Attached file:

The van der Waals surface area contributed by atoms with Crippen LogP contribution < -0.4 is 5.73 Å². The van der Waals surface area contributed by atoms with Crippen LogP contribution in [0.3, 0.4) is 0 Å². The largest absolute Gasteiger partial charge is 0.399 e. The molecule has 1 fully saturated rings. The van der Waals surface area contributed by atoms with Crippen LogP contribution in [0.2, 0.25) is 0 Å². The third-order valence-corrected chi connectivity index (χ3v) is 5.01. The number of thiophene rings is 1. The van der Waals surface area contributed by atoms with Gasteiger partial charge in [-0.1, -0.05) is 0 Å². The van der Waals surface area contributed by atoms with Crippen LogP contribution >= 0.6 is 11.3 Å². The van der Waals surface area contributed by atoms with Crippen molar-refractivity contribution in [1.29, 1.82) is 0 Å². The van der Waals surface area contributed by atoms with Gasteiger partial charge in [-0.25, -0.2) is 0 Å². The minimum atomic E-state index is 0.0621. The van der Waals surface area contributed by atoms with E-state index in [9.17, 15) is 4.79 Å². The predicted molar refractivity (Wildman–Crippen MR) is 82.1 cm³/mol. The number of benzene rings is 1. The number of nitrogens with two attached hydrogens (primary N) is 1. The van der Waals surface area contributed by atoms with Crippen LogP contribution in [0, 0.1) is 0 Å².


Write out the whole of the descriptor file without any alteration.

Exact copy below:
The van der Waals surface area contributed by atoms with Crippen LogP contribution < -0.4 is 5.73 Å². The van der Waals surface area contributed by atoms with Crippen LogP contribution in [0.3, 0.4) is 0 Å². The largest absolute Gasteiger partial charge is 0.399 e. The molecule has 1 fully saturated rings. The van der Waals surface area contributed by atoms with Crippen LogP contribution in [0.2, 0.25) is 0 Å². The third-order valence-corrected chi connectivity index (χ3v) is 5.01. The number of thiophene rings is 1. The van der Waals surface area contributed by atoms with Gasteiger partial charge in [-0.1, -0.05) is 0 Å². The van der Waals surface area contributed by atoms with Crippen LogP contribution >= 0.6 is 11.3 Å². The van der Waals surface area contributed by atoms with Crippen molar-refractivity contribution in [1.29, 1.82) is 0 Å². The van der Waals surface area contributed by atoms with Gasteiger partial charge in [-0.25, -0.2) is 0 Å². The minimum atomic E-state index is 0.0621. The van der Waals surface area contributed by atoms with E-state index in [9.17, 15) is 4.79 Å². The predicted molar refractivity (Wildman–Crippen MR) is 82.1 cm³/mol. The number of benzene rings is 1. The number of nitrogens with two attached hydrogens (primary N) is 1. The van der Waals surface area contributed by atoms with Crippen LogP contribution in [0, 0.1) is 0 Å².